By itself? No. But you have to also take into consideration that the standard deduction is doubling in 2018.  For that same family, in 2018, they will have the following deductions and tax credits:


Standard Deduction:      $24,000

Personal Exemptions:    $0

Total Deductions:             $24,000

Child Tax Credit:               $6,000


Even though $24,000 plus $6,000 is not greater than $32,950, remember that credits are worth more than tax deductions.   In 2017, a married couple, with $200,000 in income, put the top portion of their income subject to the 28% tax bracket.  Thus,  $32,950 in tax deductions equaled a $9,226 reduction in their tax bill ($32,950 x 28%).


In 2018, due to the changes in the tax brackets, instead of their top tax bracket being 28%, it’s now 24%.  The $24,000 standard deduction reduces their tax bill by $5,760 ($24,000 x 24%) but now they also have a $6,000 tax credit with reduces their remaining tax bill dollar for dollar, resulting in a total tax savings of $11,760.  Taxes saved over last year:  $2,534.   Not a bad deal.


For many families, the new tax brackets combined with the doubling of the standard deduction and the doubling of the child tax credit with higher phaseout thresholds, should offset the loss of the personal exemptions in 2018.


This information is for educational purposes only.  Please consult your accountant for personal tax advice.  


Michael Ruger

About Michael………

Hi, I’m Michael Ruger. I’m the managing partner of Greenbush Financial Group and the creator of the nationally recognized Money Smart Board blog . I created the blog because there are a lot of events in life that require important financial decisions. The goal is to help our readers avoid big financial missteps, discover financial solutions that they were not aware of, and to optimize their financial future.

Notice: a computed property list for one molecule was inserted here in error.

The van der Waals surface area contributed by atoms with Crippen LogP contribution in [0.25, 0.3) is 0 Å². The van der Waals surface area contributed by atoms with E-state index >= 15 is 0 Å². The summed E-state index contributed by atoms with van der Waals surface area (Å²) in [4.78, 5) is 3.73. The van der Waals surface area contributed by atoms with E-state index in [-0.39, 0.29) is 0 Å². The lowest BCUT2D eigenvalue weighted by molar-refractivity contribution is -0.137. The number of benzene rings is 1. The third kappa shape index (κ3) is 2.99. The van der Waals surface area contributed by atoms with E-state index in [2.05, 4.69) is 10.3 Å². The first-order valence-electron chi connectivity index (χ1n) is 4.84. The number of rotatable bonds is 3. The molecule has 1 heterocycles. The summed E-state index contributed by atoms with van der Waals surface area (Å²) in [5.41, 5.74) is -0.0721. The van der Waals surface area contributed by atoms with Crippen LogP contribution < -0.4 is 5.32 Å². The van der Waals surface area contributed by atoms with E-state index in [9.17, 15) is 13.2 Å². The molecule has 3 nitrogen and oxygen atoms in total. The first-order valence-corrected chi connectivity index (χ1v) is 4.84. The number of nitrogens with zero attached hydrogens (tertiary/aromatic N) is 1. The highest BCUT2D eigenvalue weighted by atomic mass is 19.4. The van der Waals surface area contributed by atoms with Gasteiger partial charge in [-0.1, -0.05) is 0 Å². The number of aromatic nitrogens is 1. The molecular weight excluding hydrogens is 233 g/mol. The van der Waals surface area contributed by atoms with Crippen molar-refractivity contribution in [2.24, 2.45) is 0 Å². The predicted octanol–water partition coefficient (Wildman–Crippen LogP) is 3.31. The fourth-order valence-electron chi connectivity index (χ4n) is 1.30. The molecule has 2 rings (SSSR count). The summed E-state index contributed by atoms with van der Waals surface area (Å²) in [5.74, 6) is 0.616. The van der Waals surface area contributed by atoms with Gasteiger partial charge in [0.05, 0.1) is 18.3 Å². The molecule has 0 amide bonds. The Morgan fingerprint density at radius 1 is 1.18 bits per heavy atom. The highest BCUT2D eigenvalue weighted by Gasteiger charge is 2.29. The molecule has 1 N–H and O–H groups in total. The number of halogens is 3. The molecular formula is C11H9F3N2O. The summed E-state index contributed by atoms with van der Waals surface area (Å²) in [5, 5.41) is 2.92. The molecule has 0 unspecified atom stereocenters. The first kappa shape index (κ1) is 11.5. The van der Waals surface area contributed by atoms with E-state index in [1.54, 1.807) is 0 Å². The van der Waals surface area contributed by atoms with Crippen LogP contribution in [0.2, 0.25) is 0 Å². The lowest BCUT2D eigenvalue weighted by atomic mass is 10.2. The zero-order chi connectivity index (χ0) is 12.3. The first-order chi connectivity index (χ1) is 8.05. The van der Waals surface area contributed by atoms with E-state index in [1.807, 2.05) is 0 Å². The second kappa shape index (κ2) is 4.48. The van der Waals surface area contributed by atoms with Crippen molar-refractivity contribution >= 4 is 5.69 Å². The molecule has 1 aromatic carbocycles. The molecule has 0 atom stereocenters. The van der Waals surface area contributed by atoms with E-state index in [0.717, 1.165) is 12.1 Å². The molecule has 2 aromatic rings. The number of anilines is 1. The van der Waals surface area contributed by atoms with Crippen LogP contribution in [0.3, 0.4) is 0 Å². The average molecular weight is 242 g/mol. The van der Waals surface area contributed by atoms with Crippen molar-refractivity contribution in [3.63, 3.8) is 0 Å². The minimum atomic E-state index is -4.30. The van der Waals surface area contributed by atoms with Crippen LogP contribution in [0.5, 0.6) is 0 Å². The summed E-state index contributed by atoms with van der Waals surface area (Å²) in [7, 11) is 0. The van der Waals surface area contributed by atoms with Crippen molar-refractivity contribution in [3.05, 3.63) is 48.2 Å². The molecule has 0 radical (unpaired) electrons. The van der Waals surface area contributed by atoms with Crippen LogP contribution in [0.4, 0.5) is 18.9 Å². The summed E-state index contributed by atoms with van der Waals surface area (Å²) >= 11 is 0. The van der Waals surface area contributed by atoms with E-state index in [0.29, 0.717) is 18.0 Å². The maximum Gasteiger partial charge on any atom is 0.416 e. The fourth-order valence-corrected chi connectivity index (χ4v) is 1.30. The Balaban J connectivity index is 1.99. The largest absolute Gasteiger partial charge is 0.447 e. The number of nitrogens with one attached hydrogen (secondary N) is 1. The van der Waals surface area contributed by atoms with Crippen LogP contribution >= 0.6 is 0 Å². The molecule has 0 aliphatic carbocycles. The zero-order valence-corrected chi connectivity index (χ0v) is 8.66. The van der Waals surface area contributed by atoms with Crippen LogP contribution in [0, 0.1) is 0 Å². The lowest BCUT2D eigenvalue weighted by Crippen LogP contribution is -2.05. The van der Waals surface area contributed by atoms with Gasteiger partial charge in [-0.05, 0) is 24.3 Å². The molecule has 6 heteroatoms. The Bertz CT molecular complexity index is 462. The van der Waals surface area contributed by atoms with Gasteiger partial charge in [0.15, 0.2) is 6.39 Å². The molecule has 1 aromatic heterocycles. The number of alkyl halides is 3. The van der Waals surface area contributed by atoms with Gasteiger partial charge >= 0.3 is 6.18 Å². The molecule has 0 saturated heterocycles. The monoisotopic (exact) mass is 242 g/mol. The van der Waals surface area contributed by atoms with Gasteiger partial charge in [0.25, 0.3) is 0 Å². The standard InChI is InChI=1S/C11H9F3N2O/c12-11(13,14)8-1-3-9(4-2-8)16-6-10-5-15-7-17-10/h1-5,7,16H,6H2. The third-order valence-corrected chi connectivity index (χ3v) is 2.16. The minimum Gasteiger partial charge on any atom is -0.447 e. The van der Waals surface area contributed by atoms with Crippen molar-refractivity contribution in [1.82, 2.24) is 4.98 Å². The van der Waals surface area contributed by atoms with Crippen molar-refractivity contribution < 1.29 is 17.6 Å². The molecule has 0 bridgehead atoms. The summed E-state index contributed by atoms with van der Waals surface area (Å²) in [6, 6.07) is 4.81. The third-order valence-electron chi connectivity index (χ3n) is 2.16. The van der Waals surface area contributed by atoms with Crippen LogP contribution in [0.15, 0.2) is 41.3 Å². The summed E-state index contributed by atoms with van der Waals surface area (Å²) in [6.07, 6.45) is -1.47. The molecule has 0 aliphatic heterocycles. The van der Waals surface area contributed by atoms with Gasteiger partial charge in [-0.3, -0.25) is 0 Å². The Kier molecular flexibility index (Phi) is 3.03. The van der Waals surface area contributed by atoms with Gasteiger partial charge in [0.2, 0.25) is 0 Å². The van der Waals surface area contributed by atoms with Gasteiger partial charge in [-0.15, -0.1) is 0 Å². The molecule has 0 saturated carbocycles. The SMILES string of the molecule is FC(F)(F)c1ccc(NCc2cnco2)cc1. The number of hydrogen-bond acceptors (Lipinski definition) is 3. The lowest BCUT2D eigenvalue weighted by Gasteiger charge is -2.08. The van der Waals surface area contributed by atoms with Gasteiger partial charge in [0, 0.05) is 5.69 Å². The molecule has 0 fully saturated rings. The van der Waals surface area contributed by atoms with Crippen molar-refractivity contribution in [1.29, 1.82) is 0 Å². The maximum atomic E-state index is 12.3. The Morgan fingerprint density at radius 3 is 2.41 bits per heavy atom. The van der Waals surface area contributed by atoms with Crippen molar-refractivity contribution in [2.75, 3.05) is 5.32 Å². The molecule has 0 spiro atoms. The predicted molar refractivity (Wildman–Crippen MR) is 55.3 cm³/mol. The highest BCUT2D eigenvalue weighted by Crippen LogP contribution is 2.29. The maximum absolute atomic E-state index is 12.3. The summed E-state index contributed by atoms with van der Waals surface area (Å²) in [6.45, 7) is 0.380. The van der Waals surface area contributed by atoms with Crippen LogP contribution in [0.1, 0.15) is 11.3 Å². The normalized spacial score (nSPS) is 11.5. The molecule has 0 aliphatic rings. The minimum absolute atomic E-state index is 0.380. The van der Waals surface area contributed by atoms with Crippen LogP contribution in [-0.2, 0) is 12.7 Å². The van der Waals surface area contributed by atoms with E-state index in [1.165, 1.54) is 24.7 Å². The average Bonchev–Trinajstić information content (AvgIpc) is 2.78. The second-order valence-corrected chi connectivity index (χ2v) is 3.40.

Read More



Like This Post?

Like This Post?

Sign up for our blog updates and never miss a post.



(Visited 1,208 times, 1 visits today)

Investment advisory services offered through Greenbush Financial Group, LLC. Greenbush Financial Group, LLC is a Registered Investment Advisor. Securities offered through American Portfolio Financial Services, Inc (APFS). Member FINRA/SIPC. Greenbush Financial Group, LLC is not affiliated with APFS. APFS is not affiliated with any other named business entity. There is no guarantee that a diversified portfolio will enhance overall returns or outperform a non-diversified portfolio. Diversification does not ensure against market risk. The opinions voiced in this material are for general information only and are not intended to provide specific advice or recommendations for any individual. To determine which investments may be appropriate for you, consult your financial advisor prior to investing. All performance referenced is historical and is no guarantee of future results. All indices are unmanaged and cannot be invested into directly.